With some research, I began to see that while depression was the overarching factor in my life (perhaps because I had lost any sense of control once graduating college?), high-functioning anxiety had been a constant companion for years. Most of the time, I didn’t even recognize that I had anxiety. I mean, yes, normal social anxiety, but not an anxiety disorder. Does someone with an anxiety disorder find as much success academically as I did? Does someone with an anxiety disorder give speeches and travel to new, uncontrolled places so easily? Well, you might think, no. But with high-functioning anxiety, it’s not like I’m curled up in a useless ball on the floor of my bedroom 90% of the time. I FEEL like that’s what I should be doing but very rarely do I actually give in to the constant buzz of anxiety in my head and belly. But when I do succumb, it’s bad.
It’s the kind of the bad that I’m fearful of talking about or allowing other people to see. Which is why when This is Us portrayed Sterling K. Brown’s character Randall’s overwhelming anxiety and subsequent attack, I was in awe. It was the first time I’ve ever seen in any kind of mainstream entertainment, a portrayal of anxiety like that. And what was great, was that it showed Randall’s experience as a high-performing teenager trying to make sure he was Valedictorian (something that hit all too close to home), and as a adult juggling family and work responsibilities. In both instances, we find him crying, murmuring incoherently, trembling uncontrollably, and losing his sight. The outcome of his teenage attack is not revealed, but as an adult he’s shown in an almost catatonic state.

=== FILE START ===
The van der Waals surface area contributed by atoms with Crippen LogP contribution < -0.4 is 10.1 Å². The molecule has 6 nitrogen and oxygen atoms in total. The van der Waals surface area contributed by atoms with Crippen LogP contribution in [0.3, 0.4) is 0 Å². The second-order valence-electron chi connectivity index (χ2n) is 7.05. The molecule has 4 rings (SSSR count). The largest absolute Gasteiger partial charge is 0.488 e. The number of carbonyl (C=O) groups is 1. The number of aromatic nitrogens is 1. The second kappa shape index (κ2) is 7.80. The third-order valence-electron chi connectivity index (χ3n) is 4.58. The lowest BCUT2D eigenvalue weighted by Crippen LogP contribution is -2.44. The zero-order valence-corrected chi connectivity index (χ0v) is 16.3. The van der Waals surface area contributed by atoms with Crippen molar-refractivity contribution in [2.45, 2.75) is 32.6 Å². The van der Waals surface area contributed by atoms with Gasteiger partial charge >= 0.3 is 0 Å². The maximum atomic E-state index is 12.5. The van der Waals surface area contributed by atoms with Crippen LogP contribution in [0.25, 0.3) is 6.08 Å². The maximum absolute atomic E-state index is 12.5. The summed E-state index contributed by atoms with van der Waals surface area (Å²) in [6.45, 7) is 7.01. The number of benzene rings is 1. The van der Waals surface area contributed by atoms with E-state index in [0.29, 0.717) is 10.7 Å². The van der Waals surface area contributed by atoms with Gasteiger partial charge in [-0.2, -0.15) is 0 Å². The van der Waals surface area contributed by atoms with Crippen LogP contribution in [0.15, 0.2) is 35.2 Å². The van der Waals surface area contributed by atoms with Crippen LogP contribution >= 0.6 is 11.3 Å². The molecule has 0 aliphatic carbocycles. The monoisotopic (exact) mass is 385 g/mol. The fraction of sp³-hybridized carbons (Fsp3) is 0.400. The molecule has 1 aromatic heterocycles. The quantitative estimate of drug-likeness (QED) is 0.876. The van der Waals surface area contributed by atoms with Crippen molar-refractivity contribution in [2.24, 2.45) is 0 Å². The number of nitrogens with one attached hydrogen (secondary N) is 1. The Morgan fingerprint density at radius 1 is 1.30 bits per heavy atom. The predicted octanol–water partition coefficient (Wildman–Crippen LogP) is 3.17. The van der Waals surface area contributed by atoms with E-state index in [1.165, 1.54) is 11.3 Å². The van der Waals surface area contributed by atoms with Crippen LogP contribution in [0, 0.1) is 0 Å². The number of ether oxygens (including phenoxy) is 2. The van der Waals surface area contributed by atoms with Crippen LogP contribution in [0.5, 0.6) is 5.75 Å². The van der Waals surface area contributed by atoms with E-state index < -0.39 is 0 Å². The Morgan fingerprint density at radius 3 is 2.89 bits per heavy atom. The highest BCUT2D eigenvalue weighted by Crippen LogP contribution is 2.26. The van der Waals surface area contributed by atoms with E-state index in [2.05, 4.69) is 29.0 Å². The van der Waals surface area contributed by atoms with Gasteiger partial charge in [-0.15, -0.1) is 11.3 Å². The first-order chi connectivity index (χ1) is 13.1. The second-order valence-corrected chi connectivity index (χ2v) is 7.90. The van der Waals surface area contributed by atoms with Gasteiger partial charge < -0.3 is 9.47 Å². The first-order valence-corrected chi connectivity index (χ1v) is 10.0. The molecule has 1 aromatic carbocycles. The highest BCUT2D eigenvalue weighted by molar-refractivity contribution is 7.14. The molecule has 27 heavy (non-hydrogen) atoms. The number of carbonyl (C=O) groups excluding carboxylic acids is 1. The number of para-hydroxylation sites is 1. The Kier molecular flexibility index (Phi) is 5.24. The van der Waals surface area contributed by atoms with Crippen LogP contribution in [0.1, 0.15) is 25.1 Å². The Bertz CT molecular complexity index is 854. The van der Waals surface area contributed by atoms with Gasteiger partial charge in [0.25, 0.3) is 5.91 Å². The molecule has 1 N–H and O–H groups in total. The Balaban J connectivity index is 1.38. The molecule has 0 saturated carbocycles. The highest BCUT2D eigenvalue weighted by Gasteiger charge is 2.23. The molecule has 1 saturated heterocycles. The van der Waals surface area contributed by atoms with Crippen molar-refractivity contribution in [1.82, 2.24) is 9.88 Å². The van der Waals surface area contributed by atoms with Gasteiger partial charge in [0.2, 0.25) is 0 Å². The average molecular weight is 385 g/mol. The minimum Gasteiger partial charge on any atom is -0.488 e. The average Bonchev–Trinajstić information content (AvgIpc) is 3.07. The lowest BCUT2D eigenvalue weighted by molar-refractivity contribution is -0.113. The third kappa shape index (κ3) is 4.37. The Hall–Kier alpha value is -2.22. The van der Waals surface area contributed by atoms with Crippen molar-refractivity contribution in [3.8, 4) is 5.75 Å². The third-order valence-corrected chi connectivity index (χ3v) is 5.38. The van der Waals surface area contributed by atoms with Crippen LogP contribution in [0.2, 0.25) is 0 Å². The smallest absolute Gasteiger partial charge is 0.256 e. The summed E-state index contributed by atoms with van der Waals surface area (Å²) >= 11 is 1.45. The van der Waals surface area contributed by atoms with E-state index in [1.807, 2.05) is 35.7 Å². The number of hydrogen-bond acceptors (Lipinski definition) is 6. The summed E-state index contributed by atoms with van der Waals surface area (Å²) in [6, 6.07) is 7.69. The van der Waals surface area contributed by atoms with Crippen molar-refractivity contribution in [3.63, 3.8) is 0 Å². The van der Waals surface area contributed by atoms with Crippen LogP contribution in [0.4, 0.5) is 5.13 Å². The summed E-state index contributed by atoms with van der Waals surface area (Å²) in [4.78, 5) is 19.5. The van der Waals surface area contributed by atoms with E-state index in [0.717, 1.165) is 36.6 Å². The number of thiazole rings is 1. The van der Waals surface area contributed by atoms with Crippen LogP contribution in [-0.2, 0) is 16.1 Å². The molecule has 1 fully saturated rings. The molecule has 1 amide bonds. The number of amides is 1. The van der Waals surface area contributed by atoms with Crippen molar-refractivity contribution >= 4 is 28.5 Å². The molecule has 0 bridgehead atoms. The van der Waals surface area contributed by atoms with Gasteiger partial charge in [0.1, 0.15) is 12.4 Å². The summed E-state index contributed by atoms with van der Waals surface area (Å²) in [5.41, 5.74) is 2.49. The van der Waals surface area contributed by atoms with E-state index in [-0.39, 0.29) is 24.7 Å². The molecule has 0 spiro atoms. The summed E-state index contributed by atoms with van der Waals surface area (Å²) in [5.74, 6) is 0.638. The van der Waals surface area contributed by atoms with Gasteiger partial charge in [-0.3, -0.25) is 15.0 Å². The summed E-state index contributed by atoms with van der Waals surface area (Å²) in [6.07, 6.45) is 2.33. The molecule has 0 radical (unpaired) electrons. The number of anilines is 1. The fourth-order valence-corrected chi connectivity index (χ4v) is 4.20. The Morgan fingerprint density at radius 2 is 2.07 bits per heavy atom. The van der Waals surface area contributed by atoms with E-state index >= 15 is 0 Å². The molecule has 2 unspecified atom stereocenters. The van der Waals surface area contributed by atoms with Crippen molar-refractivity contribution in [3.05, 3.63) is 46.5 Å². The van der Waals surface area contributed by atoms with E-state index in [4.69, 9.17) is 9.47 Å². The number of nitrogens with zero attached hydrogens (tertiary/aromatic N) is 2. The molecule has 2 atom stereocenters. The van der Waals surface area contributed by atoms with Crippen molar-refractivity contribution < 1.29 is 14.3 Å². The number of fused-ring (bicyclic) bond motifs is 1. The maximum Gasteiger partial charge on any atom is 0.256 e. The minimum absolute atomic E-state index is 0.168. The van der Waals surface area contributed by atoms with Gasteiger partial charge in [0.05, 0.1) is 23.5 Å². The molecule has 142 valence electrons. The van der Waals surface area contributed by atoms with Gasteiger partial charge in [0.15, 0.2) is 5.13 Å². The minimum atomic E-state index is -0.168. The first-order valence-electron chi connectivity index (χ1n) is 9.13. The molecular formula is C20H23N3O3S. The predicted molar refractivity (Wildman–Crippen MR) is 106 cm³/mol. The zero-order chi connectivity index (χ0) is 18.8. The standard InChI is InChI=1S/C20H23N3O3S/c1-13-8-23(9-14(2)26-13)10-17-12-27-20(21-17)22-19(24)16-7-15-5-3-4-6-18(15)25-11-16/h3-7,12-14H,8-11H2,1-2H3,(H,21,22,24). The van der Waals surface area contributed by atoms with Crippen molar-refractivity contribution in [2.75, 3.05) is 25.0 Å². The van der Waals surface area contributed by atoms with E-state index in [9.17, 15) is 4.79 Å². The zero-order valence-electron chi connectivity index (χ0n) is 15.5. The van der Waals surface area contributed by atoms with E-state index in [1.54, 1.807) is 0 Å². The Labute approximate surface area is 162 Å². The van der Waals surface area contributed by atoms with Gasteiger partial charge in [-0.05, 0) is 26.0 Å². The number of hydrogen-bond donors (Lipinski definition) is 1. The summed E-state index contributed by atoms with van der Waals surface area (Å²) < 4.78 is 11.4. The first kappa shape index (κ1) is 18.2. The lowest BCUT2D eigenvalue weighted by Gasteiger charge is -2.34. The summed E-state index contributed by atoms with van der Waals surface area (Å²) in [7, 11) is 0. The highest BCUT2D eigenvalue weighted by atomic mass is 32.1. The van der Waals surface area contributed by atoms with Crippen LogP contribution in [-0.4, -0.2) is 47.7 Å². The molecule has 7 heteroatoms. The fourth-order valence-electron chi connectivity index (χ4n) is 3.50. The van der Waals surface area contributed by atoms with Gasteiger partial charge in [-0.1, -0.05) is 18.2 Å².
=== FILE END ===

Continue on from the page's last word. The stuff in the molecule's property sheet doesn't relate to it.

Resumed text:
It’s ugly and painful on screen. It raises the questions: Why can’t he just let it go? Why can’t he ask for help? To someone who can think rationally, the solutions to his problems seem obvious.
But I know what it feels like. I know how irrational everything becomes when you get into that state. I know that it’s not a simple “let it go” or “ask for help.” (If it was, we’d have far less people suffering through anxiety).
So I loved this episode of This is Us. I want to delve deeper into Randall’s high-functioning anxiety. We’ve now established it as a problem so let’s not just move on and forget about it. (That’s an all too common way of dealing with it in reality…until the next attack comes around). It obviously doesn’t have to be the main focus of the show, but it’s an important aspect of Randall’s character, and it gives the This is Us showrunners a great opportunity to bring mental health awareness and recovery to the mainstream rather than using it as a stereotype or easy plot point. Representation has power, but accurate and resolutionary representation has even more.